This interview originally appeared on BioTechniques
Matthew Hayes (below) is the Chief Technology Officer and founder at Evonetix, a groundbreaking gene synthesis technology company created in 2015, where he deploys his expertise in multi-disciplinary system design, medical device design, ASIC design and optoelectronics. Before Evonetix, Matthew was Head of Technology for the Global MedTech Division of Cambridge Consultants, with responsibility for the leadership of many of their largest and most challenging projects.
Here, Matthew details the essential role and key challenges of synthetic DNA in engineering biology and reveals Evonetix’s upcoming benchtop platform to deliver the synthesis of gene-length DNA at unprecedented accuracy, scale, and speed. This technology embodies the company’s ambition to free scientists from the constraints of existing DNA synthesis technology so that they can tackle the world’s most pressing challenges across healthcare, agriculture, manufacturing, and sustainability.
What is engineering biology and what are some of its applications?
Engineering biology is an exciting field that uses tools such as gene editing and machine learning to design or redesign biological components, in order to generate a desired outcome. It has far-reaching potential to help us with many of the challenges that humanity is facing, such as sustainability, climate change, healthcare and agriculture.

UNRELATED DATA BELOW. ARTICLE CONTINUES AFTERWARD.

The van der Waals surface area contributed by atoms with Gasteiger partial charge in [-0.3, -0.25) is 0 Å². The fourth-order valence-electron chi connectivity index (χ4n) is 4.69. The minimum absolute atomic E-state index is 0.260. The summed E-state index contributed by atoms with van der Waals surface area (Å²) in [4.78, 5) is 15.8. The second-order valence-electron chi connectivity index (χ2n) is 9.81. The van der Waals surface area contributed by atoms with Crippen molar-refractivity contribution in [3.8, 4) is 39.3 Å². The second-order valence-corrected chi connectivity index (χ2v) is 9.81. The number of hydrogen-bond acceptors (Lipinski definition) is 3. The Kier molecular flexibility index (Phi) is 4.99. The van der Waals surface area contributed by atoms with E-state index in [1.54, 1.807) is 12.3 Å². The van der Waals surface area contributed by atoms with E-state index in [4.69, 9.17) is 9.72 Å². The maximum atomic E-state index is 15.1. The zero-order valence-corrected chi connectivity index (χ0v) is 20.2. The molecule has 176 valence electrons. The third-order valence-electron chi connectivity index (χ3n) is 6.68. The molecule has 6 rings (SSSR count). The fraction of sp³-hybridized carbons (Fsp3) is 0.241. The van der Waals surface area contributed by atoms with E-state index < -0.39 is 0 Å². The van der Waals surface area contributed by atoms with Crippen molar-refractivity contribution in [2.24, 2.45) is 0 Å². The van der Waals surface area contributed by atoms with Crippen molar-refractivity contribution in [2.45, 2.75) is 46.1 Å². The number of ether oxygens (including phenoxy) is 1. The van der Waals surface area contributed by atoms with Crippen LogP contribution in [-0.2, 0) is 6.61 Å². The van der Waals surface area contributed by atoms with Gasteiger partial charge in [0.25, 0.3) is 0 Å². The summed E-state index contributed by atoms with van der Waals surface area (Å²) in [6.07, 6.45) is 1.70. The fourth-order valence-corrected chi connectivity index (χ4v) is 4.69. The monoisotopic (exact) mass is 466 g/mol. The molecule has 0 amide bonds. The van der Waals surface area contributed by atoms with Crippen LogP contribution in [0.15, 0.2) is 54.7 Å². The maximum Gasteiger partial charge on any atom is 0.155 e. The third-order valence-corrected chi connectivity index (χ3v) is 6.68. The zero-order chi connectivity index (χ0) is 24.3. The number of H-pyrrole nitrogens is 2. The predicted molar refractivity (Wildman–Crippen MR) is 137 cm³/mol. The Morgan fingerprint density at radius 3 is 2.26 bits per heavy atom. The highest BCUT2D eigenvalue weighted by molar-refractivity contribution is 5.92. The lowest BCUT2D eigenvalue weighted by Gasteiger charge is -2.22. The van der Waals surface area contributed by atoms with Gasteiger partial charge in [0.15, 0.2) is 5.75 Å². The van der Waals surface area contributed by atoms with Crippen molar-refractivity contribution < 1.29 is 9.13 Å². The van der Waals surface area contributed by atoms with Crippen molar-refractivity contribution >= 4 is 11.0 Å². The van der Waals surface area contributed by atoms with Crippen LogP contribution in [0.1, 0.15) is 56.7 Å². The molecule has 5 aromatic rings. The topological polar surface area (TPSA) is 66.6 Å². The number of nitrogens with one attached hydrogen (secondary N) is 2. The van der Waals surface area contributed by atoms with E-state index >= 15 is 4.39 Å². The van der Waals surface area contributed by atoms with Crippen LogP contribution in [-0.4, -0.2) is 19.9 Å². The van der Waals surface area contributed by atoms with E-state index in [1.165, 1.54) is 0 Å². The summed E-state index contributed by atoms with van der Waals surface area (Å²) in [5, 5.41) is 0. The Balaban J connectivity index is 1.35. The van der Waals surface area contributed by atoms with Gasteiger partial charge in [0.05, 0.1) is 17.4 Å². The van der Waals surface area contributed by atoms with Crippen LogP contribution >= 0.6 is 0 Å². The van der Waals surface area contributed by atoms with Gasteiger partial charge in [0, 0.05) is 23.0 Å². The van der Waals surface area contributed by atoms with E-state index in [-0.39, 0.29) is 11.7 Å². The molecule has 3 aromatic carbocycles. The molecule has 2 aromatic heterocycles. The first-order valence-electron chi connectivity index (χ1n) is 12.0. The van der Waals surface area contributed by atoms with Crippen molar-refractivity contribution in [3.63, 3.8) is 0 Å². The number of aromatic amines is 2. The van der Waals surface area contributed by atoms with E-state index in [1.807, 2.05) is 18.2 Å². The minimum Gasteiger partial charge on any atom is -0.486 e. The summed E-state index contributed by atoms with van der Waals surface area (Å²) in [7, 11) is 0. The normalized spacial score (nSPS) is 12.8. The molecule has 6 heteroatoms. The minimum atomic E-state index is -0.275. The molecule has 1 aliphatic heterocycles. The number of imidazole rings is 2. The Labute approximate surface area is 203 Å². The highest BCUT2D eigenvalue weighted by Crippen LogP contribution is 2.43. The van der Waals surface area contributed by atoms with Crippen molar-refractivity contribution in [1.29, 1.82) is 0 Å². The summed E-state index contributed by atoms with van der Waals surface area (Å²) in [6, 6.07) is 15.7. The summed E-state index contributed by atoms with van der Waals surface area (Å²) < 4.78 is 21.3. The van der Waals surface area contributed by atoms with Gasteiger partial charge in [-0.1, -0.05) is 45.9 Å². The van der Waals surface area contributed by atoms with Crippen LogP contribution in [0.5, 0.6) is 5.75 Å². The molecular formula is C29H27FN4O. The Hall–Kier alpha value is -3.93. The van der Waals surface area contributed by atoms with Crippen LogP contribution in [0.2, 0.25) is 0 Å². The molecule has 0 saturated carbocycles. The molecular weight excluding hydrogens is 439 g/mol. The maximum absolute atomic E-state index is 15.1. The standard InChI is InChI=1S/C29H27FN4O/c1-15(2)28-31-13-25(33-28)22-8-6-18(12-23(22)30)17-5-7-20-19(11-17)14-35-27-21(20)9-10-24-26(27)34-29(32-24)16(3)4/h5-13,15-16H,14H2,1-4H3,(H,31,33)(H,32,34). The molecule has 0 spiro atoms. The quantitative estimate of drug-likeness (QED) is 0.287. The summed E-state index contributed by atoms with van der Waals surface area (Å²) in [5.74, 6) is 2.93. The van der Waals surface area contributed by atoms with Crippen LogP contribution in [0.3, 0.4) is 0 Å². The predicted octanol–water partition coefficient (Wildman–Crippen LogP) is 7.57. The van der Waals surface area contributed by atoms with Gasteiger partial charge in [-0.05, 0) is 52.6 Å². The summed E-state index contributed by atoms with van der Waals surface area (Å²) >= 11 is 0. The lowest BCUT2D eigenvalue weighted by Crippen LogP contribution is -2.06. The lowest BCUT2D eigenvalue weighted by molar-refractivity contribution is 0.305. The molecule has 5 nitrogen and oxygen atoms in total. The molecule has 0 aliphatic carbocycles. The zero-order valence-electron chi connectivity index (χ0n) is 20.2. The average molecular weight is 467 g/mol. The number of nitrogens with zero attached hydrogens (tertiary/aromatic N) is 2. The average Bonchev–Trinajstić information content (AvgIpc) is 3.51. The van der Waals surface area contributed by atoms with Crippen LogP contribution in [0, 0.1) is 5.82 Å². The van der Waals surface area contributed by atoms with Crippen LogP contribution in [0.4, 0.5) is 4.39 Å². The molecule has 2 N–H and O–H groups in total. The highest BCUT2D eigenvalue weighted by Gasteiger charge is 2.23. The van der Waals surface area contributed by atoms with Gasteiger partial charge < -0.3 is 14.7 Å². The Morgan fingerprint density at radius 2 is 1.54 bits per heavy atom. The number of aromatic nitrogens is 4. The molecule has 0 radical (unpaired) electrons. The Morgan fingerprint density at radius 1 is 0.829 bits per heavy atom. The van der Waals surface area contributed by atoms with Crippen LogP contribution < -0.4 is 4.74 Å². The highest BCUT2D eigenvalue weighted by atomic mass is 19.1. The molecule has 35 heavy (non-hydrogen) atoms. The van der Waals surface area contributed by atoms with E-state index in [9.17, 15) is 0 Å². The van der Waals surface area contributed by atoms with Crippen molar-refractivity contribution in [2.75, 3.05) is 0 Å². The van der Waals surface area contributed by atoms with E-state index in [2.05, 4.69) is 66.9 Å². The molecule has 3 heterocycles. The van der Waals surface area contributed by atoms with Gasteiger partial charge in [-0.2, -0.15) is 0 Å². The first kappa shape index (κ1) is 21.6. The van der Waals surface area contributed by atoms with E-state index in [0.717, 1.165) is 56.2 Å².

For example, engineering biology enabled the rapid development of COVID-19 vaccines using mRNA vaccine technology and is enabling the replacement of petrochemical fuels and plastics, as well as providing a more sustainable alternative for the synthesis of chemicals.
What is the role of synthetic DNA in engineering biology?
Synthetic DNA is fundamental to the Design-Build-Test-Learn (DBTL) cycle used in engineering biology. Achieving the desired outcome comes down to designing the optimum sequence within the “Design” phase, using computational approaches and in silico testing. Functional testing of that sequence is dependent on building that sequence through DNA synthesis and assembly technologies. The iterative nature of the DBTL cycle means that multiple rounds of DNA design and build are generally required before the desired outcome is achieved and doing this at scale is entirely dependent on being able to synthesize synthetic DNA rapidly and accurately.
What are some of the current challenges facing engineering biology?
One of the biggest challenges facing engineering biology is its ability to scale. We saw the power of engineering biology at scale during the COVID-19 pandemic when mRNA vaccines were developed in record time. However, these projects had unprecedented access to funding and other resources needed to achieve this. Engineering biology has the potential to solve many long-standing issues, but it needs to be able to scale efficiently to have maximum impact.
The development of sophisticated new AI tools allows scientists to redesign existing sequences and even design sequences that encode entirely new proteins; this allows them to explore the sequence space like never before and will contribute enormously to scaling engineering biology. However, testing these sequences requires rapid, accurate synthesis of gene-length DNA, and current technologies are not able to keep up, creating a bottleneck.